Following a unanimous decision loss at the hands of Vitali Akhramenko at K-1 Final Fight Stars War in Zagreb on October 31, 2003, he competed in his third K-1 tournament, the K-1 World Grand Prix 2004 in Las Vegas I, on April 30, 2004. He was able to beat Seido karate stylist Nobu Hayashi by unanimous decision (29.5-28, 29.5-29.5, 29.5-28) in the quarter-finals by staying the more active of the two. Then, in the semis, he became the first man to defeat Samoan knockout artist Mighty Mo. Despite giving up 37 kg/82 lb in weight to his opponent, Cooper used superior ringmanship and took a unanimous decision (30-28.5, 29.5-29, 29.5-29) after three rounds. He would then go up against Michael McDonald, a two-time K-1 USA tournament winner, in the final. McDonald outpointed Cooper on all three judges' scorecards (29-28, 30-28, 30-27.5) to win his third North American Grand Prix.
Despite coming so close to claiming a K-1 tournament title, Cooper would not win another bout in the promotion. A split decision loss to Trinidadian brawler Gary Goodridge on August 7, 2004 at the K-1 World Grand Prix 2004 in Las Vegas II was followed up with two consecutive quarter-final defeats in the next two tournaments he entered; Kyokushin fighter Glaube Feitosa beat him at the April 30, 2005 K-1 World Grand Prix 2005 in Las Vegas and Scott Lighty outpointed him at the K-1 World Grand Prix 2006 in Las Vegas a year later. In what would be his last K-1 bout for six years, Cooper dropped a unanimous decision to Ruslan Karaev at the K-1 World Grand Prix 2006 in Las Vegas II on August 5, 2006.
2006 saw Cooper return to his career in professional boxing, in which he had notched up an undefeated record between 2001 and 2004. Despite tasting defeat in 2007 at the hands of Mike Alderete, who he would later defeat in a rematch, Cooper's boxing career culminated in a duo of fights with Arthur Williams for the WBC United States Cruiserweight (-90.7 kg/200 lb) Championship. In his first fight with Williams, which took place in Lemoore, California on October 23, 2008, the match was stopped in the fifth of a scheduled ten rounds due to an accidental headbutt which caused a large gash on Williamsâ€™ forehead and Williams was named the winner on a technical decision. In their rematch on February 6, 2009 in the same city, Williams again walked away with the victory, a unanimous decision after the full ten rounds.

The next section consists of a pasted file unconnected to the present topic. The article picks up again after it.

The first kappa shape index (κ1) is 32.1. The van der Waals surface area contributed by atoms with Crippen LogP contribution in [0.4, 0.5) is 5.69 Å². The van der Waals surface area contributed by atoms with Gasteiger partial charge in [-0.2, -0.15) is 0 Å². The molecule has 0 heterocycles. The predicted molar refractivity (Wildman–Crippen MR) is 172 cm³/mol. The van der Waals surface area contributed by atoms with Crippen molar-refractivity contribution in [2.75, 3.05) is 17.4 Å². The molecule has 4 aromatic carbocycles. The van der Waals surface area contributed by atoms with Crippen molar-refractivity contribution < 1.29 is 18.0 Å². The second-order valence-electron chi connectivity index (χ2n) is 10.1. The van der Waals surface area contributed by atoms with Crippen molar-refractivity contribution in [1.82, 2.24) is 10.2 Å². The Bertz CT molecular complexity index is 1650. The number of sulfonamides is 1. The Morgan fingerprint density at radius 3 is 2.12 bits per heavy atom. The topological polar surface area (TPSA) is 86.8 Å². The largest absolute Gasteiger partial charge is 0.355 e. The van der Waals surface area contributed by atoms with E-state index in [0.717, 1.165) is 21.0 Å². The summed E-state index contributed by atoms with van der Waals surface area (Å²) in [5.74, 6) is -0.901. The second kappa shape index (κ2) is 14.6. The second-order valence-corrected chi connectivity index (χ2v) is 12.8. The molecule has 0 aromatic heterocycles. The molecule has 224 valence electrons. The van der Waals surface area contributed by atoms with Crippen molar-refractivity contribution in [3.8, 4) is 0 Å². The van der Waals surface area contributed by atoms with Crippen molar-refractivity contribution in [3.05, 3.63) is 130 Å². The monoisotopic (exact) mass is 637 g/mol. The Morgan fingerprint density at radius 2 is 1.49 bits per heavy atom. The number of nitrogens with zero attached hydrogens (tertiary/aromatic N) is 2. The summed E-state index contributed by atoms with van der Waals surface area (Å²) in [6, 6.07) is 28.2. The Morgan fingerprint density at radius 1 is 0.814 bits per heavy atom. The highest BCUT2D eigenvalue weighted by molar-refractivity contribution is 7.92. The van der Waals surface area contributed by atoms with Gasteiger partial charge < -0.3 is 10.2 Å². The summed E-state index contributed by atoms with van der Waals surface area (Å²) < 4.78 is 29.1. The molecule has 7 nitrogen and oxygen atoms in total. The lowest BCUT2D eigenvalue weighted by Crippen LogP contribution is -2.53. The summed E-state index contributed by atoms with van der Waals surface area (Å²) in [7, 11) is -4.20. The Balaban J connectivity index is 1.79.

On July 17, 2009, Cooper competed at Kung Fu King 2009, an eight-man sanshou tournament in Guangzhou, China featuring such notables as Kaoklai Kaennorsing, Steve McKinnon and Muslim Salikhov. He was eliminated at the quarter-final stage after losing a decision to Yu Jin.
He made a return to K-1 in 2012 at thirty-seven years of age, headlining the card at the K-1 World Grand Prix 2012 in Los Angeles on September 8, 2012 against promotional new-comer Randy Blake with a place at the 2012 K-1 World Grand Prix at stake. Despite outweighing his opponent for the first time in his K-1 career, Cooper was unable to defeat the younger Blake and lost via unanimous decision after three rounds.
Cooper was initially set to fight Fred Sikking for the vacant WPMF World Heavyweight (-95.454 kg/210.4 lb) Championship at Muaythai Superfight in Pattaya, Thailand on May 13, 2013. The event was pushed back to June 14, 2013, however, and he lost by unanimous decision.
Cooper fought to a draw in a clinch-heavy affair with Peter Aerts at GFC Series 1 in Dubai, United Arab Emirates on May 29, 2014.
Also a trainer, Cooper's students include John Alessio, Kevin Lee, Jessica Rakoczy, Jessie Vargas, Beibut Shumenov,.
Championships and awards
- K-1 World Grand Prix 2004 in Las Vegas I Runner-up
- K-1 World Grand Prix 2002 Preliminary USA Semifinalist
- United States Muay Thai Federation
- USMTF United States Championship
- Universal Kickboxing Council
- UKC United States Championship
- World Kickboxing Council
- WKC World Heavyweight Championship
- World Kickboxing Federation
- WKF World Cruiserweight Championship
- Inducted in 2008 Martial Arts Hall of Fame
- United States Muay Thai Association, Official Member 2016 Certified Arjarn (Master) Instructor Certificate Award. Registered Member USMTA 01990010170592US